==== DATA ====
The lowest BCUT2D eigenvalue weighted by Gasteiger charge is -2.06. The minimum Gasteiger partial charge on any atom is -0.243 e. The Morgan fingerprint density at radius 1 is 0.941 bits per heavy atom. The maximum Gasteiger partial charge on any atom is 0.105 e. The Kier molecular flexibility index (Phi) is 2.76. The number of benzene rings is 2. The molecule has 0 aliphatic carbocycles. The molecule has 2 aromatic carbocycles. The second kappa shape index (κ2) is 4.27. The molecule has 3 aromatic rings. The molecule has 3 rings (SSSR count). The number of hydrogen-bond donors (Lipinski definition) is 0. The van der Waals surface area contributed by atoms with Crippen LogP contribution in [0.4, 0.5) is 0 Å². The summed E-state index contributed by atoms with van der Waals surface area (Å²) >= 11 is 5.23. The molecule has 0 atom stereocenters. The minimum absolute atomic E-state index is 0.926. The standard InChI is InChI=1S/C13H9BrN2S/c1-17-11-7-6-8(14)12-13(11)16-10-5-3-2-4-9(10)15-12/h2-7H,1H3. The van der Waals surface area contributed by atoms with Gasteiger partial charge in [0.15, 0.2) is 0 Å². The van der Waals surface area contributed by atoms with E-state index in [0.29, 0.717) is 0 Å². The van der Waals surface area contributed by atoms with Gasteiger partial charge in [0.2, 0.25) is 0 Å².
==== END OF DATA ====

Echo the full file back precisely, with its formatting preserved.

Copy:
The lowest BCUT2D eigenvalue weighted by Gasteiger charge is -2.06. The minimum Gasteiger partial charge on any atom is -0.243 e. The Morgan fingerprint density at radius 1 is 0.941 bits per heavy atom. The maximum Gasteiger partial charge on any atom is 0.105 e. The Kier molecular flexibility index (Phi) is 2.76. The number of benzene rings is 2. The molecule has 0 aliphatic carbocycles. The molecule has 2 aromatic carbocycles. The second kappa shape index (κ2) is 4.27. The molecule has 3 aromatic rings. The molecule has 3 rings (SSSR count). The number of hydrogen-bond donors (Lipinski definition) is 0. The van der Waals surface area contributed by atoms with Crippen LogP contribution in [0.4, 0.5) is 0 Å². The summed E-state index contributed by atoms with van der Waals surface area (Å²) >= 11 is 5.23. The molecule has 0 atom stereocenters. The minimum absolute atomic E-state index is 0.926. The standard InChI is InChI=1S/C13H9BrN2S/c1-17-11-7-6-8(14)12-13(11)16-10-5-3-2-4-9(10)15-12/h2-7H,1H3. The van der Waals surface area contributed by atoms with Gasteiger partial charge in [0.15, 0.2) is 0 Å². The van der Waals surface area contributed by atoms with E-state index in [0.29, 0.717) is 0 Å². The van der Waals surface area contributed by atoms with Gasteiger partial charge in [0.2, 0.25) is 0 Å².